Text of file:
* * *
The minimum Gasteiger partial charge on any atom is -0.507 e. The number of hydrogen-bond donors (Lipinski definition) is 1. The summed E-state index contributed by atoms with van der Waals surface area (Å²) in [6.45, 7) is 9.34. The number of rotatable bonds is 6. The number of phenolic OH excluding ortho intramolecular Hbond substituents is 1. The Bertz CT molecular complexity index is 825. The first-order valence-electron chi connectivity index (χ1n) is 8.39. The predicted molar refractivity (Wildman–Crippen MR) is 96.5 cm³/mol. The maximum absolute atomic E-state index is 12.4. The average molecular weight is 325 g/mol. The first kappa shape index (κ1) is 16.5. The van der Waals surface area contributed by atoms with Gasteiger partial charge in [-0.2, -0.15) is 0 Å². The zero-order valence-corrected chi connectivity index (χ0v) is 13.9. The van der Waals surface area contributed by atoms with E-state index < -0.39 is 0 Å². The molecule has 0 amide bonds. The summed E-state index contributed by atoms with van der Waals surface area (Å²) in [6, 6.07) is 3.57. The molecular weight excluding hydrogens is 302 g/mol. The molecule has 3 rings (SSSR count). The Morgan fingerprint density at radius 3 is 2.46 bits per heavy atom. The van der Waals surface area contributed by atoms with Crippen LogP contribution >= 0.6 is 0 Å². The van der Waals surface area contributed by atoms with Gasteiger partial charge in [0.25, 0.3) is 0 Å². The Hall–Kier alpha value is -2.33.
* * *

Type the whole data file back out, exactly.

The minimum Gasteiger partial charge on any atom is -0.507 e. The number of hydrogen-bond donors (Lipinski definition) is 1. The summed E-state index contributed by atoms with van der Waals surface area (Å²) in [6.45, 7) is 9.34. The number of rotatable bonds is 6. The number of phenolic OH excluding ortho intramolecular Hbond substituents is 1. The Bertz CT molecular complexity index is 825. The first-order valence-electron chi connectivity index (χ1n) is 8.39. The predicted molar refractivity (Wildman–Crippen MR) is 96.5 cm³/mol. The maximum absolute atomic E-state index is 12.4. The average molecular weight is 325 g/mol. The first kappa shape index (κ1) is 16.5. The van der Waals surface area contributed by atoms with Gasteiger partial charge in [-0.2, -0.15) is 0 Å². The zero-order valence-corrected chi connectivity index (χ0v) is 13.9. The van der Waals surface area contributed by atoms with E-state index < -0.39 is 0 Å². The molecule has 0 amide bonds. The summed E-state index contributed by atoms with van der Waals surface area (Å²) in [6, 6.07) is 3.57. The molecular weight excluding hydrogens is 302 g/mol. The molecule has 3 rings (SSSR count). The Morgan fingerprint density at radius 3 is 2.46 bits per heavy atom. The van der Waals surface area contributed by atoms with Crippen LogP contribution >= 0.6 is 0 Å². The van der Waals surface area contributed by atoms with Gasteiger partial charge in [0.25, 0.3) is 0 Å². The Hall–Kier alpha value is -2.33.